We spoke extensively with members of the public during focus groups, as well as with private sector stakeholders, academia, civil society organizations and consumer groups during the research phase of the priority setting exercise.

Individuals we spoke with expressed concern about not having enough control over their online information.

They were aware that free online services are offered in exchange for personal information, and that companies use the information they collect to offer personalized content such as customized marketing.

Some accepted this practice; others thought they should be able to go online without having personal information collected and sold.

Some felt the power relationship between individuals and organizations was skewed in favour of industry, that consent is often meaningless and that more regulation is needed.

Others pointed to the benefits, such as access to free and innovative services and convenience, as well as economic growth.

Some stakeholders, which included representatives from the advertising industry, questioned the efficacy and suitability of PIPEDA’s consent model in the context of big data, the Internet of Things, and the mobile environment.

We, of course, heard concerns about poorly written privacy policies, consent forms and user agreements that failed to clearly explain complex information management practices, rendering them ineffective in obtaining meaningful consent.

We also heard that it is often difficult to identify and articulate a specific purpose for the collection of personal information at the time it is being collected.

While some argued organizations should not collect where no reasonable use exists, others expressed concern that this approach could impede future innovation.

We also heard about challenges with the binary nature of consent – that users must accept, holus bolus, an organization’s terms of use in order to participate. This inevitably leads to poor risk assessment – favouring immediate benefits over future harms, as well as peer pressure and normalization.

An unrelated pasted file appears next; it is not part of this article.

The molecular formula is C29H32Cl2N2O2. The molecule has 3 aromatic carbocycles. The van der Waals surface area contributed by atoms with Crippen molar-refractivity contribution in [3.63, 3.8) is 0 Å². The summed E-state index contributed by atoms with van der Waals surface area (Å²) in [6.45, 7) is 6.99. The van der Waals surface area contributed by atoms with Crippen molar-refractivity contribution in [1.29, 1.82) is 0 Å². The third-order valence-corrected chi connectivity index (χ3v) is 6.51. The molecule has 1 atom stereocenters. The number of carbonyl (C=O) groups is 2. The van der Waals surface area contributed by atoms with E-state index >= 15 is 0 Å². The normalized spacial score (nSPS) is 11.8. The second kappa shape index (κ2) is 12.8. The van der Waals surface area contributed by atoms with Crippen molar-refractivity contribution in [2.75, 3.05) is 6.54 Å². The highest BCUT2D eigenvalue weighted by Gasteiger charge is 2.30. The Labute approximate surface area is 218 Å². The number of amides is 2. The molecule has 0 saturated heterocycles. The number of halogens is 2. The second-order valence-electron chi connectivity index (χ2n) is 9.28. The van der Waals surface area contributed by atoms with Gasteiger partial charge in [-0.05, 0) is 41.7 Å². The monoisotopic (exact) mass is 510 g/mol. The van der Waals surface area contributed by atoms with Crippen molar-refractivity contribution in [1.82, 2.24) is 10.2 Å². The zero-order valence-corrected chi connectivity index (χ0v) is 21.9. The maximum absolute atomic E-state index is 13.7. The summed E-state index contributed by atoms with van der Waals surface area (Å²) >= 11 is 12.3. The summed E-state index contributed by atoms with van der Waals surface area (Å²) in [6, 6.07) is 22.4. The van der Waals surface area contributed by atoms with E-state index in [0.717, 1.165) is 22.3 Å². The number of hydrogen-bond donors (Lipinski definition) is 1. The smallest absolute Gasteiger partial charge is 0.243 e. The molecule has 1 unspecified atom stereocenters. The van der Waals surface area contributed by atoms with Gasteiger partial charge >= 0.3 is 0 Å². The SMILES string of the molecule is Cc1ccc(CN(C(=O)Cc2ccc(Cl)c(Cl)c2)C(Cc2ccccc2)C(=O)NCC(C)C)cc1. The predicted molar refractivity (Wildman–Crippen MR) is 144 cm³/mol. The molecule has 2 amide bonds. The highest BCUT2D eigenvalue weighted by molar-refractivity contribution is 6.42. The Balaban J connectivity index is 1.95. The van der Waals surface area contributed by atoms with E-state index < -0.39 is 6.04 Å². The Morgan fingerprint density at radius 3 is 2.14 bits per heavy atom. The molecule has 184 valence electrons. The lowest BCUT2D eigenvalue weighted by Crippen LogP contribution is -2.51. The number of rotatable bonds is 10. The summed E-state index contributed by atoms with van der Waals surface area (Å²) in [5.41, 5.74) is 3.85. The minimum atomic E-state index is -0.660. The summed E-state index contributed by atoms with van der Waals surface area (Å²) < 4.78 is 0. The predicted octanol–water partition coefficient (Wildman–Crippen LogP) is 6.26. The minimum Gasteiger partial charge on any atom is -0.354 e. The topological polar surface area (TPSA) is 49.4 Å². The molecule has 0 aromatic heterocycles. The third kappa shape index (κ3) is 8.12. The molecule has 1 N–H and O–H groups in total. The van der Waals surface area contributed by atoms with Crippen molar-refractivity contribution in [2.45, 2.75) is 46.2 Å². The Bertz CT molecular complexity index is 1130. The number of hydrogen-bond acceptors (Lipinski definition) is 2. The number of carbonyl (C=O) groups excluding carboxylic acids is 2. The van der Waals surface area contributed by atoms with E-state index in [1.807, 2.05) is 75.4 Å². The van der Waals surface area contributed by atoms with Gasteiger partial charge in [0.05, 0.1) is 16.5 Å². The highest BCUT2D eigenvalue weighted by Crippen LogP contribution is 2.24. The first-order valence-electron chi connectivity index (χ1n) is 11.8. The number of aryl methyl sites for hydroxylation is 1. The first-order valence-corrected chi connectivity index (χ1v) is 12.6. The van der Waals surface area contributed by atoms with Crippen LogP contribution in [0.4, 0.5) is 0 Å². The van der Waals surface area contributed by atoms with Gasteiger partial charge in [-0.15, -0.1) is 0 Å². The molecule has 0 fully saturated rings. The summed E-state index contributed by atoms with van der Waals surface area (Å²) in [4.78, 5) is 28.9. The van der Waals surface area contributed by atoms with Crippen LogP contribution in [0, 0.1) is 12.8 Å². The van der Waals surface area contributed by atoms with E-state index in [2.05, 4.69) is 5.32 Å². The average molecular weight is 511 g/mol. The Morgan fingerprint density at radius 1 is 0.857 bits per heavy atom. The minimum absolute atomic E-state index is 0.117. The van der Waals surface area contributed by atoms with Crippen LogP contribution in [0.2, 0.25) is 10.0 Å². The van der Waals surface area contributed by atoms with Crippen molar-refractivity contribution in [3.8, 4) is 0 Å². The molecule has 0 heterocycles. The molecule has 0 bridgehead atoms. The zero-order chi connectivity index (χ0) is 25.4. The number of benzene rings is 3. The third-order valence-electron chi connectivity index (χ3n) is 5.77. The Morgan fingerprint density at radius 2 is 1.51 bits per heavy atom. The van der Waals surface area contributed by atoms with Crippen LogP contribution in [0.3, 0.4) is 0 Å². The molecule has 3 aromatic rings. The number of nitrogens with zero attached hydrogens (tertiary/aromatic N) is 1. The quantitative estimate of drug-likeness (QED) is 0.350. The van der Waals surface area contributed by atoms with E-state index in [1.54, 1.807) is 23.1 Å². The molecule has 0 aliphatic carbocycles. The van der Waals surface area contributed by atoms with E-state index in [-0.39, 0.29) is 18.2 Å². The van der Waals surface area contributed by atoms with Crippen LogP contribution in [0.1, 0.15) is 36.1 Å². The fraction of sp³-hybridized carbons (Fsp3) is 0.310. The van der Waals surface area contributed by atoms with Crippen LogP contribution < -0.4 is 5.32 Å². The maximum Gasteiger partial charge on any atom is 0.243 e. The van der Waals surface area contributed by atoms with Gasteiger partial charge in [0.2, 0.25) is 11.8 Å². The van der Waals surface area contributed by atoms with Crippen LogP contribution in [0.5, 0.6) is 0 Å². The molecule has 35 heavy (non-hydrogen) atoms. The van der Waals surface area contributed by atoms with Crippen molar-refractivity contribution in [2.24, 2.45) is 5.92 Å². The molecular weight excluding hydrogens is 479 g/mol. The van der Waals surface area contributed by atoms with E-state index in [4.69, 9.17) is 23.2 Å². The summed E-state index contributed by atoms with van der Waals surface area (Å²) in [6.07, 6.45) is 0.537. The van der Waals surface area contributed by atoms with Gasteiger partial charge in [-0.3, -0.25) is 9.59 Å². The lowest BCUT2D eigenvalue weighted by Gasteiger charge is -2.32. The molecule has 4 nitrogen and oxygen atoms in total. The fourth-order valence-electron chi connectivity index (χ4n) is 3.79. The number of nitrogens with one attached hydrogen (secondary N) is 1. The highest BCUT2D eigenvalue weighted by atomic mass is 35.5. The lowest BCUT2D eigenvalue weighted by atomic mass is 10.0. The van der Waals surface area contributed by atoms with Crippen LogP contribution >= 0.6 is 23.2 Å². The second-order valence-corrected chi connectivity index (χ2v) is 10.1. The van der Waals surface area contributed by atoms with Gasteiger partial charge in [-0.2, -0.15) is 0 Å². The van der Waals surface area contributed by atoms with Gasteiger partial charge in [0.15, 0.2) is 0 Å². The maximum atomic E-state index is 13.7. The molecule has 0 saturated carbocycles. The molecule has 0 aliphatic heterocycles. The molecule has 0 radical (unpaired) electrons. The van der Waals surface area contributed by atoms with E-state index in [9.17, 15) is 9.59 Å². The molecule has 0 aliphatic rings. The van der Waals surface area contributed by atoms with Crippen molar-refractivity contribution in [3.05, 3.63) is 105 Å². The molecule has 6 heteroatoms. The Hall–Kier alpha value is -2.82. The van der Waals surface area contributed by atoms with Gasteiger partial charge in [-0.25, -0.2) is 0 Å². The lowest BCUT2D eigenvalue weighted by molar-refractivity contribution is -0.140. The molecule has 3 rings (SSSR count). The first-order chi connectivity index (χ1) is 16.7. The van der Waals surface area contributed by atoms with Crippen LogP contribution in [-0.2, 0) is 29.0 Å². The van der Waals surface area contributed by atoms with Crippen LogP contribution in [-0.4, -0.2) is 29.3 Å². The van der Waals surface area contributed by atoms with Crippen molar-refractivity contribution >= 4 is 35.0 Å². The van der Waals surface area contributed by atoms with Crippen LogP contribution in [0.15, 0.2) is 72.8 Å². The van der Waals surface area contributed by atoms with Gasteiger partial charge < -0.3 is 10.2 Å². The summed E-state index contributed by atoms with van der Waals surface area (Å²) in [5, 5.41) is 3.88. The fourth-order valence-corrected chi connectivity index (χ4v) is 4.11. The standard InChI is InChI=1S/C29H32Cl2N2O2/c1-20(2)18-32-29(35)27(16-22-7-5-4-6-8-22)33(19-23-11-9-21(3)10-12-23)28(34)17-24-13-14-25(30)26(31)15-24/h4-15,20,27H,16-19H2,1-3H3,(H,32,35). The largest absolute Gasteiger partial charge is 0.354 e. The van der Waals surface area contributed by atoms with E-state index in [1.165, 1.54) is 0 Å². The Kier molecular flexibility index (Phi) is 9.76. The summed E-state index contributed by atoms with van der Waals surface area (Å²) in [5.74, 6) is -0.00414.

As part of our examination of consent, in the short term – that is next spring – we will produce a discussion paper outlining the various challenges I just mentioned. We will also suggest potential solutions, such as: industry codes and other forms of self-regulation; greater accountability, which some suggest would place responsibility more towards those who are able to assess risk; and enhanced regulation, including the definition of no-go zones where personal information should always be protected.

We will consider solutions that seek to minimize risk, legislative options, educational opportunities and technical or other practical ways to improve upon the current consent model.

We will also try to clarify the roles of individuals, organizations, regulators and legislators and we will open all this to debate with stakeholders.

For the moment, the potential solutions I have mentioned are just that – potential solutions that may be included in the discussion paper.  At this point, we are not advocating for any particular solution.  We also plan to undertake consultations before the discussion paper leads to Office positions.

In the medium term, we will identify what improvements could be made, we will apply the solutions that are within our jurisdiction and, where appropriate, we will recommend legislative changes.

But this is just one of many initiatives to flow from our priority setting exercise, which has ultimately resulted in four key priorities on which we will focus our efforts. I believe the first – the economics of personal information – which includes reviewing the consent model but also other issues – is of greatest interest to advertisers and marketing executives.